Work to be done
Three years on from the original decision to enter the flexo market, this expertise is behind an increasingly successful drive to bring more gravure work over to flexo.  Pentaflex's recent contract wins include a local manufacturer of ready-to-eat and instant-mix products that is taking the flexo route in a major rebranding of its products. There remains, however, work to be done before the momentum becomes unstoppable. “We have no trouble showing prospects that flexo produces quality print,” says Patel, “But that’s not the only factor in the decision to switch. We have to remember that brands and their printer-converters have a heavy investment in cylinders for existing jobs. Hopefully, we can get in front of them when they change designs, but that doesn’t happen very often.”

When Pentaflex does get to the table, he says, they can make a strong case. “The Indian market is very cost-conscious. Throughout the supply chain everyone is trying to gain margin. So the cost of gravure cylinders is a factor, particularly for brands with a lot of SKUs or frequent design changes.
 Flexo plates are cheaper, of course. Faster time-to-market is another powerful argument: for a FMCG brand with multiple products in different sizes, waiting a week for a gravure cylinder is an issue. Flexo offers quicker turnaround for platemaking as well as on the press, so we can handle shorter runs without a drop in quality.”

He adds that the advent of toluene-free inks has struck a chord with larger brands. “A lot of brands in the US and Europe have already moved away from toluene. The message is getting through in India too, encouraged by the sustainability regulations.”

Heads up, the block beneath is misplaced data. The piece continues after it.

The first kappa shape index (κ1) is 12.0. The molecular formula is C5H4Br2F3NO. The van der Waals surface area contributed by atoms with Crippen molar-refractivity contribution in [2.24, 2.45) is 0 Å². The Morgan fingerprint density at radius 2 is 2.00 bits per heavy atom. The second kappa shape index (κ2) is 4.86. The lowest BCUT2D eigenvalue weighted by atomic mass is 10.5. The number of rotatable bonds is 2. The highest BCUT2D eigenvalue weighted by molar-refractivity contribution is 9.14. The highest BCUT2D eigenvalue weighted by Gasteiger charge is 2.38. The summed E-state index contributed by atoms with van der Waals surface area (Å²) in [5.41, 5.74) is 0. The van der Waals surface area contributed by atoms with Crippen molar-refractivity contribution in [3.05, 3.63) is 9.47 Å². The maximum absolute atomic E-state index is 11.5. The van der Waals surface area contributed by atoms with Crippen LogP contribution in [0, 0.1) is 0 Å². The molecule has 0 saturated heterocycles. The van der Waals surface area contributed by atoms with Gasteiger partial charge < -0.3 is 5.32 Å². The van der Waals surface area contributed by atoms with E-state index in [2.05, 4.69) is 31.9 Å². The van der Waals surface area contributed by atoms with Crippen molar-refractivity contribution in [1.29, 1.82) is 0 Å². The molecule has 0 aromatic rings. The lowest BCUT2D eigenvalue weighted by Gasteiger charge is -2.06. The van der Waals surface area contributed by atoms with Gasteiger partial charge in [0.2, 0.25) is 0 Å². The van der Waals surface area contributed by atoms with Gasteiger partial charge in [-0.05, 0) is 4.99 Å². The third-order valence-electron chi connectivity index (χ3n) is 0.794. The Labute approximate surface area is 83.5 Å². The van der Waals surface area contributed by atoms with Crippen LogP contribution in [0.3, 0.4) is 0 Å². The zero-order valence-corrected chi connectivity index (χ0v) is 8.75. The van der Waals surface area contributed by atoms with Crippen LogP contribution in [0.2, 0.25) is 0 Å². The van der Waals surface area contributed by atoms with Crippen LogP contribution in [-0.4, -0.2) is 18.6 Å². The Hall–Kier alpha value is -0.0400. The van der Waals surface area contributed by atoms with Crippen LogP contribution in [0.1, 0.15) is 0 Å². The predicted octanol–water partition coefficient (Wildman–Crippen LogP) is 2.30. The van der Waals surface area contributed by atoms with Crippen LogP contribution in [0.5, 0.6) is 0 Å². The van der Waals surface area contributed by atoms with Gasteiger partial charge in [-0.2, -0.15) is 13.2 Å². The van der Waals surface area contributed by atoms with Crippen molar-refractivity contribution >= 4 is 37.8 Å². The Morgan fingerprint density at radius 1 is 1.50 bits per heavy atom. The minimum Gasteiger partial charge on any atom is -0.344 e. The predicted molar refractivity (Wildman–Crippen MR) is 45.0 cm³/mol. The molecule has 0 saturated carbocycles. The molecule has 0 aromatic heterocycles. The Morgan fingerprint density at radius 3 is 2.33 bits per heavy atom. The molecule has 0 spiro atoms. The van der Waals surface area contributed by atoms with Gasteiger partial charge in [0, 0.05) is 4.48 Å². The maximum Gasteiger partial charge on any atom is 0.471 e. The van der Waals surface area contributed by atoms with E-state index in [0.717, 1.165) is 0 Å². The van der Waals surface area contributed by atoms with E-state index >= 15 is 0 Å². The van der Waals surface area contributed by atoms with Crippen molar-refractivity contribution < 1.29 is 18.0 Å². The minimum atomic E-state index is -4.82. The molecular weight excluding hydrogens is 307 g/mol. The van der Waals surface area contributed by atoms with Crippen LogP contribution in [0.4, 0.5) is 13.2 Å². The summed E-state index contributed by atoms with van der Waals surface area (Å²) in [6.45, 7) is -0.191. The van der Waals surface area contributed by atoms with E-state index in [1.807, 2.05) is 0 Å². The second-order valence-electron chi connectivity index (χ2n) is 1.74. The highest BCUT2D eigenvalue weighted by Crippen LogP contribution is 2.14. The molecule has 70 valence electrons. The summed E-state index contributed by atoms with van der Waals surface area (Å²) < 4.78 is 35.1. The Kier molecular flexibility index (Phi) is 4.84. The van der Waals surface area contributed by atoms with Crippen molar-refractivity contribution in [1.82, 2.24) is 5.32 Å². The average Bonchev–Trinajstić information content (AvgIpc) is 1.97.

Finally, there’s flexo’s substrate flexibility. “The amazing thing about flexo is the fantastic quality, whatever the substrate. You can surface-print on PE, reverse-print on PET, surface-print on breathable paper or aluminum foil, or just paper. We’re doing it all.”

Pentaflex is confident a flexo future is on its way. How quickly it arrives will depend on cooperation between all the stakeholders. “There is an enormous variety of potential jobs out there, some more challenging than others. It takes a lot of expertise to bring together the right anilox, the right dot structure, as well as the right ink. Going forward, all of us need to work closely to make the transition happen.” 

Pentaflex: the only Asian winner at the Global Flexo Innovation Awards 2019, and one of the four globally to win with higher honours